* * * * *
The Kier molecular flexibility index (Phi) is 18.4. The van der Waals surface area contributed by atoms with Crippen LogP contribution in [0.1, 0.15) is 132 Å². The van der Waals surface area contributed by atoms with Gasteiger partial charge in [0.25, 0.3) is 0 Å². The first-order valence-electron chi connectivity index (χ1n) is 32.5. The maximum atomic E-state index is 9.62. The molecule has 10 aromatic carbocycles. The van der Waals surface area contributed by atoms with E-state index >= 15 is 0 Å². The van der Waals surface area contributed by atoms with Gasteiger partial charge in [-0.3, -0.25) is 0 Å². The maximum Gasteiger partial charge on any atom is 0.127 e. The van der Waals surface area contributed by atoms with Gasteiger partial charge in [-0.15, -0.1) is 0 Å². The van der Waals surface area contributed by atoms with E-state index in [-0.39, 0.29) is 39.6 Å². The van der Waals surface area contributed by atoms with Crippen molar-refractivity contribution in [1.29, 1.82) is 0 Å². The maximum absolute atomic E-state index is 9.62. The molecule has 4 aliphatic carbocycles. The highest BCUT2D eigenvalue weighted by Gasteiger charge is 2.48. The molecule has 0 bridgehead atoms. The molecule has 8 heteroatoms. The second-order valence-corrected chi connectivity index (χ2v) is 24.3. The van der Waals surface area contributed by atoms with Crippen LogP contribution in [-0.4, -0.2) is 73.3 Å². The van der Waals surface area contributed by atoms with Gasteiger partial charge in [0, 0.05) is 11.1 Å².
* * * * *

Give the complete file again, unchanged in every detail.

The Kier molecular flexibility index (Phi) is 18.4. The van der Waals surface area contributed by atoms with Crippen LogP contribution in [0.1, 0.15) is 132 Å². The van der Waals surface area contributed by atoms with Gasteiger partial charge in [0.25, 0.3) is 0 Å². The first-order valence-electron chi connectivity index (χ1n) is 32.5. The maximum atomic E-state index is 9.62. The molecule has 10 aromatic carbocycles. The van der Waals surface area contributed by atoms with E-state index >= 15 is 0 Å². The van der Waals surface area contributed by atoms with Gasteiger partial charge in [-0.3, -0.25) is 0 Å². The maximum Gasteiger partial charge on any atom is 0.127 e. The van der Waals surface area contributed by atoms with Gasteiger partial charge in [-0.15, -0.1) is 0 Å². The van der Waals surface area contributed by atoms with E-state index in [-0.39, 0.29) is 39.6 Å². The van der Waals surface area contributed by atoms with Crippen molar-refractivity contribution in [1.29, 1.82) is 0 Å². The maximum absolute atomic E-state index is 9.62. The molecule has 4 aliphatic carbocycles. The highest BCUT2D eigenvalue weighted by Gasteiger charge is 2.48. The molecule has 0 bridgehead atoms. The molecule has 8 heteroatoms. The second-order valence-corrected chi connectivity index (χ2v) is 24.3. The van der Waals surface area contributed by atoms with Crippen LogP contribution in [-0.4, -0.2) is 73.3 Å². The van der Waals surface area contributed by atoms with Gasteiger partial charge in [0, 0.05) is 11.1 Å².